NADO Malta – The National Anti-Doping Organisation – confirmed that Valletta and Malta international defender Jonathan Caruana is eligible to resume training and competing as from September 14 after being suspended following an anti-doping rule violation.
NADO Malta said that Caruana had tested positive for the presence of a prohibited substance Ostarine, in an out-of-competition test, on 27th March 2017, in both the A and B samples provided by Caruana. Ostarine is the trademarked name for a Selective Androgen Receptor Modulator (SARM), that is not approved for human use or consumption and is prohibited at all times under the S1. Anabolic Agent Category of the World Anti-Doping Agency (WADA) Prohibited List.
“Although Mr Caruana claimed that he had not ingested any prohibited substance, Mr Caruana did not provide any proof of how the substance entered his body nor proof that he did not ingest the substance intentionally at the time of the hearing conducted by the National Anti-Doping Disciplinary Panel, and was therefore sanctioned for 4 years as per the Anti-Doping Regulations of Malta (Legal Notice 17 of 2015).”
“After lodging an appeal with the Court of Arbitration for Sport (CAS), Mr Caruana opted to have all eight supplements that Mr Caruana was consuming at the time of the doping control test analysed at a WADA accredited laboratory. One of the supplements, glucosamine, which Mr Caruana was consuming at the time of the doping control test, was subsequently found to be contaminated with Ostarine. To this effect, Mr Caruana established the source of Ostarine in the aforementioned samples.”
“The regulations in relation to contaminated products set forth in the World Anti-Doping Code provides the opportunity for a substantial reduction in the otherwise applicable period of ineligibility if the athlete is able to establish a reduced degree of fault or negligence for the violation, and establish that the positive test resulted from the use of a contaminated product, as is this case.”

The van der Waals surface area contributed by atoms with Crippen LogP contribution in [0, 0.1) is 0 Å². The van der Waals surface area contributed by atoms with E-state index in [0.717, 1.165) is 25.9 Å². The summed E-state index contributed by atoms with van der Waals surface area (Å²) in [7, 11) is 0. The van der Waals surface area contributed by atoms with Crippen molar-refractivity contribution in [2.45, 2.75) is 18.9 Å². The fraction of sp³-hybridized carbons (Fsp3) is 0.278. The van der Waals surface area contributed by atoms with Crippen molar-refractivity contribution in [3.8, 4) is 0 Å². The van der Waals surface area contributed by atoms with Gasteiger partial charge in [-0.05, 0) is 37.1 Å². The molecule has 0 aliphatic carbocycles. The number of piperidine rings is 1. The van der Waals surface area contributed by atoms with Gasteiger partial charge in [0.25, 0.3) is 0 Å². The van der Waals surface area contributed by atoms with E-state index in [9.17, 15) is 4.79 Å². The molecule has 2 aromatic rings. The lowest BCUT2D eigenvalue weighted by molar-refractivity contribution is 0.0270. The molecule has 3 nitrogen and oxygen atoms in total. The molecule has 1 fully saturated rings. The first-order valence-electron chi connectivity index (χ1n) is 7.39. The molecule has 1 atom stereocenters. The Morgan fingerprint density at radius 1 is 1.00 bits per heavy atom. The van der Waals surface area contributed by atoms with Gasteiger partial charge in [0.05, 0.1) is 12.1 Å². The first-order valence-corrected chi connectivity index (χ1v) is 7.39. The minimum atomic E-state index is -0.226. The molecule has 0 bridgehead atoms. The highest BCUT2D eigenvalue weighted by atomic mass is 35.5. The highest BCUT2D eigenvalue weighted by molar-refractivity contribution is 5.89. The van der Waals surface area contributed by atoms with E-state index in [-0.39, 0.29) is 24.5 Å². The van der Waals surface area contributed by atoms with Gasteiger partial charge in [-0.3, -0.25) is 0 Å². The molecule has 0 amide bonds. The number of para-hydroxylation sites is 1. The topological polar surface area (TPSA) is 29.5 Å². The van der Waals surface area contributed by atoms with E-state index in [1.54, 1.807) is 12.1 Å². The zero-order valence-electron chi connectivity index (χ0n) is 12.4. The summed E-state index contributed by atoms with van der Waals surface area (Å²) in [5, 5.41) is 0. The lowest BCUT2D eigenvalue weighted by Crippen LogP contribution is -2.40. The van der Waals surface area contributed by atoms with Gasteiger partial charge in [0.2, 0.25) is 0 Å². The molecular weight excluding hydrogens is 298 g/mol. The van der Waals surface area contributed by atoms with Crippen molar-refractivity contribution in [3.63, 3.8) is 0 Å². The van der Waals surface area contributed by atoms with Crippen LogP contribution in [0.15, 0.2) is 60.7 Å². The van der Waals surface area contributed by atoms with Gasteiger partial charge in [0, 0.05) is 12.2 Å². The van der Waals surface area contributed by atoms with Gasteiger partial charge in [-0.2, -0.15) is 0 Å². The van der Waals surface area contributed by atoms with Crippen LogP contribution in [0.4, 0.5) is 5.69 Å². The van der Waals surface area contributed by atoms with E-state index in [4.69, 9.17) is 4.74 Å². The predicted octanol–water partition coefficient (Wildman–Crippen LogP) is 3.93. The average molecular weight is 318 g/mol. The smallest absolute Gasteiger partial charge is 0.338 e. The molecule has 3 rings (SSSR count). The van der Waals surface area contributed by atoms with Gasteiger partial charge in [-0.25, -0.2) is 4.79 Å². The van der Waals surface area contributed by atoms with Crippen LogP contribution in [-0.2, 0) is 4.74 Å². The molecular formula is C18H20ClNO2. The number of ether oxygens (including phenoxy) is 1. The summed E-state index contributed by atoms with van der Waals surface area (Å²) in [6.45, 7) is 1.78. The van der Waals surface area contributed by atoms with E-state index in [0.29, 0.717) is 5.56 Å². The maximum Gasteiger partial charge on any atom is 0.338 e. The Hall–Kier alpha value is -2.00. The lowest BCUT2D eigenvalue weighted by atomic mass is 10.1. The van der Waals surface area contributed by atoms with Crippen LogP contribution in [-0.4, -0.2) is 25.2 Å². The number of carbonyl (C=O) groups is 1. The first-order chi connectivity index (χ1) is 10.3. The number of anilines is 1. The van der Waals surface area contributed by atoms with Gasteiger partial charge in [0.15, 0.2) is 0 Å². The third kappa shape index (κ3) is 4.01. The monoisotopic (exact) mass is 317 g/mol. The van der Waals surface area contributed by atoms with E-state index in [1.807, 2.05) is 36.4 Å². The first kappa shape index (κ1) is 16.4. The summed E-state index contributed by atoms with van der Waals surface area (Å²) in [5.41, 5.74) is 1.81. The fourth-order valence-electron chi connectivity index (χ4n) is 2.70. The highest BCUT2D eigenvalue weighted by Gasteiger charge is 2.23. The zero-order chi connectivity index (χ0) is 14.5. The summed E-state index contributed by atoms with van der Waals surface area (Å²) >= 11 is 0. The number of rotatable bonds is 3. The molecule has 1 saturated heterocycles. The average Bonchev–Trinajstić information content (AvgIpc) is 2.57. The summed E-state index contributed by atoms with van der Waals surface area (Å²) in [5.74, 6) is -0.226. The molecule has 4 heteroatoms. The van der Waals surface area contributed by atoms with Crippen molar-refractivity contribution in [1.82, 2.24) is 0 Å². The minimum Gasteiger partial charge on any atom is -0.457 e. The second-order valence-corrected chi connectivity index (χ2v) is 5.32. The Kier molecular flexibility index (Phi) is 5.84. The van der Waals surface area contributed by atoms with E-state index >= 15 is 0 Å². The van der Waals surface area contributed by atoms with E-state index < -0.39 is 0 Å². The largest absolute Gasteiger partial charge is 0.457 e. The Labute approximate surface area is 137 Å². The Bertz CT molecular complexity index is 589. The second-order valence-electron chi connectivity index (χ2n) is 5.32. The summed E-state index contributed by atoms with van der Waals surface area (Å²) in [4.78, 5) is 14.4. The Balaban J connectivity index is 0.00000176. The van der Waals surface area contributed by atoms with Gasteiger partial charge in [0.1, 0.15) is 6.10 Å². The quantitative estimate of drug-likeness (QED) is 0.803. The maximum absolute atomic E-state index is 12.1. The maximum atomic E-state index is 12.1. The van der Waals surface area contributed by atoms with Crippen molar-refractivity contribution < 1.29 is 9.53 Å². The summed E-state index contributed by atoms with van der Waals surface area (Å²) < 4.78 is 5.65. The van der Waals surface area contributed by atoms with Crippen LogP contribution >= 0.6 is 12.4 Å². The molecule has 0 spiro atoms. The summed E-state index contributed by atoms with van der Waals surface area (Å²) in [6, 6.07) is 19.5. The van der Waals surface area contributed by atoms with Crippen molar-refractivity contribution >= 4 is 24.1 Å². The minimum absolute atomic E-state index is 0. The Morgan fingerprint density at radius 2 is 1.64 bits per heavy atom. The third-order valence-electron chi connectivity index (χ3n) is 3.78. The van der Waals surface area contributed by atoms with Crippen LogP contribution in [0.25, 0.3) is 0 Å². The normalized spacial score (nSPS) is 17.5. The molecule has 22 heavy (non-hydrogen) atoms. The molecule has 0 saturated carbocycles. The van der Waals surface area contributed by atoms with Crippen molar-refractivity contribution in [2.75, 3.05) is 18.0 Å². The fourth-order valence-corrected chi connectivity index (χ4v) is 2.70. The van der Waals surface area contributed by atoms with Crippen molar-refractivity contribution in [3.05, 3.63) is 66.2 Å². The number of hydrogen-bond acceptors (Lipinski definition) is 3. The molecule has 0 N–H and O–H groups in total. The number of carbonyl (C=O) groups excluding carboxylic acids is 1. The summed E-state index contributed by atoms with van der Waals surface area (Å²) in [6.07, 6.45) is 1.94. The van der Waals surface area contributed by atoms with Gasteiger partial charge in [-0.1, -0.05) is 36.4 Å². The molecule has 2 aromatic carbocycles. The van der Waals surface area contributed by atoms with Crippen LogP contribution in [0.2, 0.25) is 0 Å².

“An appropriate balance of the strict liability principle outlined in the Anti-Doping Regulations and the World Anti-Doping Code, which effectively means that the athlete is responsible for what enters his/her body, and the degree of fault or negligence (due to a lack of research on supplements carried out by Mr Caruana prior to consuming them) was sought. This was agreed (both in principle and in the actual newly proposed period of ineligibility) by Mr Caruana and by the Anti-Doping Commission.”
“Following this, the Anti-Doping Commission and Mr Caruana reached an agreement, sanctioned and endorsed by CAS, where (quoting):
“The Athlete recognised in this Settlement Agreement, that, as an athlete, he is responsible for what he ingests, he has a degree of fault for the anti-doping rule violation as that term is defined in the Maltese Regulations, and that the Anti-Doping Commission of Malta agreed that, given the circumstances of the case, and in accordance with its duty to act proportionately and fairly to all athletes, the Athlete’s period of ineligibility should be reduced to six months, deemed in accordance with Maltese Regulation 11(16) to have commenced on 24th April 2017 (the commencement of his period of provisional suspension) and to have ended on 23 October 2017”
Mr Caruana is therefore eligible to return to training and competing as from 14th of September 2018.”